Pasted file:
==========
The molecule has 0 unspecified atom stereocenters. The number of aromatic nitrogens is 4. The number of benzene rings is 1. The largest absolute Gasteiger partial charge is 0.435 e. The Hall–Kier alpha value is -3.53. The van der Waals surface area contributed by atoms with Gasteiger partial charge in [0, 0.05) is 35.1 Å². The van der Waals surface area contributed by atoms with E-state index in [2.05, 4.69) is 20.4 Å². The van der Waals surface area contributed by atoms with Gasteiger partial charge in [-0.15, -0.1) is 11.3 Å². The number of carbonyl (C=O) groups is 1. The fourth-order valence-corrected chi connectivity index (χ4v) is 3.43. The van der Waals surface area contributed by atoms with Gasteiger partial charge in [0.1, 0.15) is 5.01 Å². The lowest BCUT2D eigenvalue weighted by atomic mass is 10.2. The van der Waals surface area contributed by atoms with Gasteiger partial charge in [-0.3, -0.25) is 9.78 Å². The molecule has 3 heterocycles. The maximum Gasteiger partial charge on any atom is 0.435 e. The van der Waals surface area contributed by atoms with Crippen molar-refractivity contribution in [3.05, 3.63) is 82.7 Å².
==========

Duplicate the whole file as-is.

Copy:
The molecule has 0 unspecified atom stereocenters. The number of aromatic nitrogens is 4. The number of benzene rings is 1. The largest absolute Gasteiger partial charge is 0.435 e. The Hall–Kier alpha value is -3.53. The van der Waals surface area contributed by atoms with Gasteiger partial charge in [0, 0.05) is 35.1 Å². The van der Waals surface area contributed by atoms with E-state index in [2.05, 4.69) is 20.4 Å². The van der Waals surface area contributed by atoms with Gasteiger partial charge in [-0.15, -0.1) is 11.3 Å². The number of carbonyl (C=O) groups is 1. The fourth-order valence-corrected chi connectivity index (χ4v) is 3.43. The van der Waals surface area contributed by atoms with Gasteiger partial charge in [0.1, 0.15) is 5.01 Å². The lowest BCUT2D eigenvalue weighted by atomic mass is 10.2. The van der Waals surface area contributed by atoms with Gasteiger partial charge in [-0.3, -0.25) is 9.78 Å². The molecule has 3 heterocycles. The maximum Gasteiger partial charge on any atom is 0.435 e. The van der Waals surface area contributed by atoms with Crippen molar-refractivity contribution in [3.05, 3.63) is 82.7 Å².